Saturday, February 28, 2015

NJ moves pro-marijuana bill: UPDATE

The New Jersey Assembly's Health and Senior Services Committee voted an amended version of medical-marijuana Assembly Bill 804 to a future vote in the state House by an 8-1 margin.

NJ moves pro-marijuana bill: UPDATE

The New Jersey Assembly's Health and Senior Services Committee voted 8-1 to send an amended version of medical-marijuana Assembly Bill 804 for a future vote by the full House. The law would allow the state health department to allow cancer, AIDS, glaucoma, and multiple sclerosis patients, among others, to smoke pot for pain relief if a doctor agrees, according to a statement by Roseanne Scotti, head of Drug Policy New Jersey.

Wider marijuana sales are backed by some healthcare and hospice providers and by the state farm bureau, among others. Sponsors include state Rep. Reed Gusciora, D-Mercer, and nine North Jersey colleagues representing districts around Newark and Paterson. State Rep. Mary Angelini, R-Monmouth, cast the lone No vote today, while two other Republicans abstained, said Meaghan Johnson, a lobbyist with Scotti's pro-marijuana group.

ADD: Johnson kindly filled me in on the scene in Trenton today:  "The overwhelmingly presence in the room were seriously ill patients and their family members all in support of the bill." (That's classic political theater: The reps had to look like they hate sick people and enjoy pain, in order to vote No.)

"The bill was also supported the New Jersey State Nurses Association; the New Jersey Academy of Family Physicians; the New Jersey Hospice and Palliative Care Organization; the New Jersey League for Nursing; the Leukemia and Lymphoma Society Southern NJ and Northern NJ chapters; Drug Policy Alliance; and the American Civil Liberties Union.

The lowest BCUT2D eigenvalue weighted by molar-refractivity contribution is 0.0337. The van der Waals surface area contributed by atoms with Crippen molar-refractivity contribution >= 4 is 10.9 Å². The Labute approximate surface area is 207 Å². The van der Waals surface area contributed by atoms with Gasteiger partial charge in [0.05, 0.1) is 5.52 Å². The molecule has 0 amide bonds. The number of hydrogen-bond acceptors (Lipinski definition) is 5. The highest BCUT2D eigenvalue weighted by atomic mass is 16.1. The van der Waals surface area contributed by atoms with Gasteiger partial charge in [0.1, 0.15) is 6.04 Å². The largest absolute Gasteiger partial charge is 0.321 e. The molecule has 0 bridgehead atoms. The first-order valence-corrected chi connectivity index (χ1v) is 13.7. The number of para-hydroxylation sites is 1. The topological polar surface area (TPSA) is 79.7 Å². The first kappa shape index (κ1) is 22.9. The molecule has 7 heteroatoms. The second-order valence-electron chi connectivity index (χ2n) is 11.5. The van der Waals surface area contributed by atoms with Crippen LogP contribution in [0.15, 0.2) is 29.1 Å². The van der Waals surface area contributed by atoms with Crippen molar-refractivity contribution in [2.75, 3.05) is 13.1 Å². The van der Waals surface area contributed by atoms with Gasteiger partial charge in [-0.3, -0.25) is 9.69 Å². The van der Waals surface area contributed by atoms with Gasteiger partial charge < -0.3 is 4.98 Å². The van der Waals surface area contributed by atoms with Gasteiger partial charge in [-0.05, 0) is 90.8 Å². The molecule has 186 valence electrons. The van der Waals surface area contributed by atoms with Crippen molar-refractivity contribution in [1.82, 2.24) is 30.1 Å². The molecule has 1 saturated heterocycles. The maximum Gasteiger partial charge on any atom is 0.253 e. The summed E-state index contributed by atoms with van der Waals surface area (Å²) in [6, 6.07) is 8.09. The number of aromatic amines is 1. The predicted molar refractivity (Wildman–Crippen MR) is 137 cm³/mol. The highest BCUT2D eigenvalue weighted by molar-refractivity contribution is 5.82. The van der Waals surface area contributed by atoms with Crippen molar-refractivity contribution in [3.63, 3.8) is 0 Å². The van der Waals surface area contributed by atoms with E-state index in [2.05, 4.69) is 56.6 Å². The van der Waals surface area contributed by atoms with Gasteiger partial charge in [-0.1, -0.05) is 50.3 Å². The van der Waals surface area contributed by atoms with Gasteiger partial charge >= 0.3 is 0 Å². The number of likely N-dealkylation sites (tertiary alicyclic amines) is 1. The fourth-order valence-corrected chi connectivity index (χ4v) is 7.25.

"The bill was opposed by the Drug Free Schools Coalition." Also, "there were three uniformed officers present testifying" against the bill, one representing the FOP. 

About this blog

PhillyDeals posts raw drafts and updates of Joseph N. DiStefano's columns and stories about Philly-area finance, investment, commercial real estate, tech, hiring and public spending, which he's been writing since 1989, mostly for the Philadelphia Inquirer.

DiStefano studied economics, history and a little engineering at Penn, taught writing at St. Joe's, and has written the book Comcasted, more than a thousand columns, and thousands of articles, and raised six children with his wife, who is a saint.

Reach Joseph N. at or 215 854 5194.

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